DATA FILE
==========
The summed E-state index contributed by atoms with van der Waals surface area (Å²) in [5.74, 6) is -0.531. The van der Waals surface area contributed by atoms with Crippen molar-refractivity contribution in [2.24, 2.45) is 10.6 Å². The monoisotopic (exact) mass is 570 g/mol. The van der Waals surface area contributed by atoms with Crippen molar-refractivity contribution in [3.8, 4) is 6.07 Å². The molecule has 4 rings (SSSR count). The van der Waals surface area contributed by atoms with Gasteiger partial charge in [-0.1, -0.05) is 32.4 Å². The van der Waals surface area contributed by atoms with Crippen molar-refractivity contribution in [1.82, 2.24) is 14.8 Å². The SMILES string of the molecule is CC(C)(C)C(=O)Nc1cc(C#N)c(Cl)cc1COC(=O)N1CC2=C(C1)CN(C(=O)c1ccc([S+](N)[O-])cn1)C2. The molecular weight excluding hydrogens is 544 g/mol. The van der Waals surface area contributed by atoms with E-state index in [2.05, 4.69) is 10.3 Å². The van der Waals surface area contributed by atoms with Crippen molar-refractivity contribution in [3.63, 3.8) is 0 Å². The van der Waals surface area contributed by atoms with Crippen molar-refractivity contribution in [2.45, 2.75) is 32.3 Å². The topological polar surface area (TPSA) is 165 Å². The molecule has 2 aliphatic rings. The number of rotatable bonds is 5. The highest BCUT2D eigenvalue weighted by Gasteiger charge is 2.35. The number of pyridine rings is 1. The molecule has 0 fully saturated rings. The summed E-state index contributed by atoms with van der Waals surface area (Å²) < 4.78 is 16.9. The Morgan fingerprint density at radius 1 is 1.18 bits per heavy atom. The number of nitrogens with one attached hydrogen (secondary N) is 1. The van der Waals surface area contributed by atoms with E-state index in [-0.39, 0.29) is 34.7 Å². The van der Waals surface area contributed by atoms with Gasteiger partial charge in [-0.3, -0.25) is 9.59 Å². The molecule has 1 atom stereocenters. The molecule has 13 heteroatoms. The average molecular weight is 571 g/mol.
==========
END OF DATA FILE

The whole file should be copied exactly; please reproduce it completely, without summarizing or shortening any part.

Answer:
The summed E-state index contributed by atoms with van der Waals surface area (Å²) in [5.74, 6) is -0.531. The van der Waals surface area contributed by atoms with Crippen molar-refractivity contribution in [2.24, 2.45) is 10.6 Å². The monoisotopic (exact) mass is 570 g/mol. The van der Waals surface area contributed by atoms with Crippen molar-refractivity contribution in [3.8, 4) is 6.07 Å². The molecule has 4 rings (SSSR count). The van der Waals surface area contributed by atoms with Gasteiger partial charge in [-0.1, -0.05) is 32.4 Å². The van der Waals surface area contributed by atoms with Crippen molar-refractivity contribution in [1.82, 2.24) is 14.8 Å². The SMILES string of the molecule is CC(C)(C)C(=O)Nc1cc(C#N)c(Cl)cc1COC(=O)N1CC2=C(C1)CN(C(=O)c1ccc([S+](N)[O-])cn1)C2. The molecular weight excluding hydrogens is 544 g/mol. The van der Waals surface area contributed by atoms with E-state index in [2.05, 4.69) is 10.3 Å². The van der Waals surface area contributed by atoms with Crippen molar-refractivity contribution in [3.63, 3.8) is 0 Å². The van der Waals surface area contributed by atoms with Crippen molar-refractivity contribution in [2.45, 2.75) is 32.3 Å². The topological polar surface area (TPSA) is 165 Å². The molecule has 2 aliphatic rings. The number of rotatable bonds is 5. The highest BCUT2D eigenvalue weighted by Gasteiger charge is 2.35. The number of pyridine rings is 1. The molecule has 0 fully saturated rings. The summed E-state index contributed by atoms with van der Waals surface area (Å²) < 4.78 is 16.9. The Morgan fingerprint density at radius 1 is 1.18 bits per heavy atom. The number of nitrogens with one attached hydrogen (secondary N) is 1. The van der Waals surface area contributed by atoms with E-state index in [-0.39, 0.29) is 34.7 Å². The van der Waals surface area contributed by atoms with Gasteiger partial charge in [-0.3, -0.25) is 9.59 Å². The molecule has 1 atom stereocenters. The molecule has 13 heteroatoms. The average molecular weight is 571 g/mol.